The Disastrous Consequences of Private Sector Involvement in the NHS

08:38 Monday 10th December 2012
Bigger Breakfast Show
BBC Radio Cambridgeshire

PAUL STAINTON: It’s a big day for the chief executives from two Cambridgeshire hospitals. They’re going to face questions from MPs at a meeting of the Public Accounts Committee. The politicians will be focusing on the finances of Peterborough City and Hinchinbrooke Hospitals. Earlier we heard from Karen Webb, the Regional Director of the Royal College of Nursing. She says she feels sorry for staff and patients at Peterborough City Hospital, which has debts higher than nearly any other on the whole of the NHS. (TAPE)
KAREN WEBB: The issues are very worrying for the people of Cambridgeshire, because ultimately unless the Government makes some higher political decisions about bailing out all of these private finance initiatives around the country, unless Government takes that decision, the only way forward is going to be to lose staff and cut services, neither of which is in the interests of the people of Cambridgeshire. (LIVE)
PAUL STAINTON: Well earlier this year Hinchinbrooke Hospital was taken over by a private company of course called Circle, an idea designed to get the hospital better managed and out of debt. Karen doesn’t think that’s working. Well we can speak to the Conservative MP for Peterborough Stewart Jackson, who’s going to be on that Public Accounts Committee today. Morning Stewart.
STEWART JACKSON: Good morning Paul.
PAUL STAINTON: What are you trying to find out here? Why have you called these two guys in?
STEWART JACKSON: Well I think we’re trying to find out what went wrong, and who took the decisions, and why some of the warning .. flashing warning signs that were quite evident at the time to the regulator, Monitor, to the Strategic Health Authority, and to Ministers, were all ignored. And they pressed ahead with a scheme which was not financially viable.
PAUL STAINTON: Peterborough you’re talking about specifically?
STEWART JACKSON: Yes, in Peterborough. .. and why those over-optimistic projections from the Board and poor financial management, and the assessments that had been made as to how many patients would be at the Hospital over the coming years. All were disregarded by Ministers, and they signed off the project in 2007. And I think what we want to do is actually not really have kangaroo court or any kind of witch trial as to who did what, but we want to learn the lessons of what went wrong, so that we can put to the Treasury a viable proposal to make sure we do defend and enhance front line services at the Hospital.
PAUL STAINTON: Because effectively we’re going to have to keep bailing out these hospitals, aren’t we, over and over and over again to keep them going?
STEWART JACKSON: Yes. I think it’s gone beyond even the Department of Health now. This is a major public finance issue for the Treasury, in that the Hospital Trust is going to be potentially £54 million in deficit. Well you can’t just sub an individual hospital £54 million every year. You have to have a long term sustainable financial solution. And that’s something for the Chancellor of the Exchequer and the Government. It’s well above my pay grade.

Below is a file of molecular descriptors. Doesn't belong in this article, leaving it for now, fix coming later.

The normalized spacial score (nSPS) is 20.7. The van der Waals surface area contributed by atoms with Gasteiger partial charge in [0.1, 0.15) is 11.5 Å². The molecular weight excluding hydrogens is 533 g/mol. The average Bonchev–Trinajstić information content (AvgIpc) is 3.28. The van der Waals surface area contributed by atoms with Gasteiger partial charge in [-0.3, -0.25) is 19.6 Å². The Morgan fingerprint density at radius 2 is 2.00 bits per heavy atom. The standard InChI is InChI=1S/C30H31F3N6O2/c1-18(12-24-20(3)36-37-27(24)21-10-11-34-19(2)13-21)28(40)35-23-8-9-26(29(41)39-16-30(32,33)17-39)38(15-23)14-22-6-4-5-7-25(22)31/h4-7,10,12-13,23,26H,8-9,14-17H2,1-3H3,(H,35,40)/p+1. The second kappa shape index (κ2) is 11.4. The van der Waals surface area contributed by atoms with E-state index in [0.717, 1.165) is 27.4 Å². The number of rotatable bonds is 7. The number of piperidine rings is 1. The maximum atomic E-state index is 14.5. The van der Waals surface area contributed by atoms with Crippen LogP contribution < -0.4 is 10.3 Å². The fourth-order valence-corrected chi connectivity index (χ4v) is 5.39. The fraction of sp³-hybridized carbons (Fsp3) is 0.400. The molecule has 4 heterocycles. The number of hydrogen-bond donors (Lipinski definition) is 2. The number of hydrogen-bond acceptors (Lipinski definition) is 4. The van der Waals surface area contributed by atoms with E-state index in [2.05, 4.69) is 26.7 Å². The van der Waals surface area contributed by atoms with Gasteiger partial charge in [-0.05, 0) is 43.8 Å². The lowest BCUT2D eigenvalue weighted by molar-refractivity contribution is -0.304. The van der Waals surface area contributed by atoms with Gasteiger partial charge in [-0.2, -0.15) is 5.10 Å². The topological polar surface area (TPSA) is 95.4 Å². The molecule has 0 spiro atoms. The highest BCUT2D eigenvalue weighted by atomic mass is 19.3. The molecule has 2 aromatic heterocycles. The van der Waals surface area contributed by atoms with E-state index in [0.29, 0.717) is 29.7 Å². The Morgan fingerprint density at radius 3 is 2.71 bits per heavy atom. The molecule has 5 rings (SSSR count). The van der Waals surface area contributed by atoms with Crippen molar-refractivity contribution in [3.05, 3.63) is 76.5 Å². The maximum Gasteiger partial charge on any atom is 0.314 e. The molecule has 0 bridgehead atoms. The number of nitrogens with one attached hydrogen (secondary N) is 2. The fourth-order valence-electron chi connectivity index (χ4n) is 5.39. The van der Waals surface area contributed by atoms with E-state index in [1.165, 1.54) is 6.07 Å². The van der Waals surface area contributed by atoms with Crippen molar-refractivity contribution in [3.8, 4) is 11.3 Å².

PAUL STAINTON: Is it maybe the Hinchinbrooke model could come in in Peterborough? Maybe we can get Circle or another company running the Hospital.
STEWART JACKSON: Well the franchising of Hinchinbrooke Hospital is a first almost in the country, in Cambridgeshire. And actually it’s added slightly to the problems of Peterborough, because in some respects we’re over-provisioned for acute district hospitals, which means that the clinical care that could have gone to Peterborough is going to Leicester Royal Infirmary, Boston. Addenbrookes, and of course Hinchinbrooke. And that isn’t good for the viability of Peterborough. But we’re looking at both cases. And they are obviously slightly different situations.
PAUL STAINTON: Does it worry you that Circle have posted losses as well? They don’t appear to have everything right yet, do they
STEWART JACKSON: No, certainly not. And I think that it’s a case study in handing over a hospital, an acute hospital, to a private company. Obviously the Government hope it works in the long term, and they’ve got to make sure it does work. And if it doesn’t work, then obviously it will set back the case for involving the private sector. I’m not hostile inherently to the private sector being involved in the health service, providing health is always free at the point of use.
PAUL STAINTON: Well they’ve always got to make a profit, haven’t they?
STEWART JACKSON: They have got to make a profit.
PAUL STAINTON: That’s what a lot of people have problems with.
STEWART JACKSON: Well yes, but they’re .. all .. the difference between Peterborough and Hinchinbrooke is Peterborough have got to make a profit, but it’s in the public sector. Because actually if they don’t cut their costs, the deficit’s going to increase. That’s part of the problem. They never delivered on the substantial savings that they had to make.
PAUL STAINTON: What they just went on willy-nilly thinking, oh, somebody will bail us out.
STEWART JACKSON: Well essentially yes. There was a .. from about 1997, there was a consensus in the city, quite rightly, that you couldn’t go on with PDH and Edith Cavell falling apart. They needed £200 million worth of work doing on them. You had to have a new hospital. Fine. But the PFI scheme was disastrous. And obviously we’re picking up the pieces now. And my job is to try and say what are the lessons to be learned and how can we go forward with a viable situation financially.